DPP could be called before parliamentary committee
The nation’s chief prosecutor Paula Llewellyn could be asked to appear before the Parliament to explain her office’s handling of the controversial ‘Kentucky Kid’ murder case.
More than a week after the Independent Commission of Investigations (INDECOM) fired off a scathing report to the Parliament about the way Llewellyn’s office handled the case, Leader of Government Business in the House of Representatives, Phillip Paulwell, has revealed that the issue is likely to be put before a special committee.
Paulwell’s disclosure came on the same day Llewellyn, who is also the Director of Public Prosecutions (DPP), issued a 31-page rebuttal to the INDECOM report.
The House Leader says the special parliamentary committee could be tasked with holding deliberations on the ‘Kentucky Kid’ case and said both the DPP’s office and INDECOM would be called in for discussions.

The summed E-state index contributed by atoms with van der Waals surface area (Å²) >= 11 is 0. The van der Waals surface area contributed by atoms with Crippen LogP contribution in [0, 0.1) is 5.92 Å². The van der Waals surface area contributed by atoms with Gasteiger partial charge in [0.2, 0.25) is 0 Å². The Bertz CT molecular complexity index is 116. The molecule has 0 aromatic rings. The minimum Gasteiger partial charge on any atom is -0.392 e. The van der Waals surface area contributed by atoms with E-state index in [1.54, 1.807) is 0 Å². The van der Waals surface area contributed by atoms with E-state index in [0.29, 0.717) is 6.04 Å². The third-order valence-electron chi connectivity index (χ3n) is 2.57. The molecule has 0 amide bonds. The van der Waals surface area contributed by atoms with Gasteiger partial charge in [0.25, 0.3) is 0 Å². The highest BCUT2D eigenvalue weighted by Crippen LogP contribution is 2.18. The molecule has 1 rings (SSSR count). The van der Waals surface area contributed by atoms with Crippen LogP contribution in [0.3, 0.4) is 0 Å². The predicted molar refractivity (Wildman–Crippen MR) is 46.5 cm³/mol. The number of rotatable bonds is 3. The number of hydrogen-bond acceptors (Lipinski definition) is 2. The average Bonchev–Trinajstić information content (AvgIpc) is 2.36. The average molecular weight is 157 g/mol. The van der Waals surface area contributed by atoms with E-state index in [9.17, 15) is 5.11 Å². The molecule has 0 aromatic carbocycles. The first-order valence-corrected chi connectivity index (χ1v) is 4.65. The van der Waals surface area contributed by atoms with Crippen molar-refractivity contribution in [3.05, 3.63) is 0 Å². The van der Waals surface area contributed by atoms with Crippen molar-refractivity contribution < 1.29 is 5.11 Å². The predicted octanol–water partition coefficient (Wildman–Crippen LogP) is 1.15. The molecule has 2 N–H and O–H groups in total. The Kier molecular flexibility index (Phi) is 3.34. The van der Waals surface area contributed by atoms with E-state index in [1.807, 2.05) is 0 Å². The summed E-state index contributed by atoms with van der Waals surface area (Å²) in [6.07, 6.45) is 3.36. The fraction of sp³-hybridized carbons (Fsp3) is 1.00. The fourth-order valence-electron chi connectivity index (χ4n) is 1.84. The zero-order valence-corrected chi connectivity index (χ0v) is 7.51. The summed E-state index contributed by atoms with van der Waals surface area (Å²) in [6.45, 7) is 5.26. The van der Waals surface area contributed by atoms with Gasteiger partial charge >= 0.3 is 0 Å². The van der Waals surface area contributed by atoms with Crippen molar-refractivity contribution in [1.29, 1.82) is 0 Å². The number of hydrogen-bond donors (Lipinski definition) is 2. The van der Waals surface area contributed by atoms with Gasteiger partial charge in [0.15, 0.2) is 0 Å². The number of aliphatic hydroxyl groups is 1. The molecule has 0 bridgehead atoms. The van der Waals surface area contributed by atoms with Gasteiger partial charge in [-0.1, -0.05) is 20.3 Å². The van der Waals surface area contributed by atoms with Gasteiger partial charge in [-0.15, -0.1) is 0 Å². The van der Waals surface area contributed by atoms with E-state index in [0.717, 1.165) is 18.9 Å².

Kentucky Kid, whose real name is Robert Hill, was an aspiring entertainer who complained of constant police harassment and even circulated what he said was a video recording of a beating he got from members of the Jamaica Constabulary Force.
The police subsequently killed him in December 2009 near his Ivy Green Mews home in St Andrew in what was reported to be a shootout.
In her rebuttal, the DPP argued that the INDECOM report contained serious misstatements and misconceptions of law and policy and suggested that the oversight body itself be subjected to scrutiny.
The DPP said her office is of the view that similar to the police force, there should be a direct oversight body to receive complaints from persons who feel they may have been victims of an abuse of power by INDECOM.
She argued that this is important as INDECOM, like the Jamaica Constabulary Force, has the ability to affect the liberty of a citizen.
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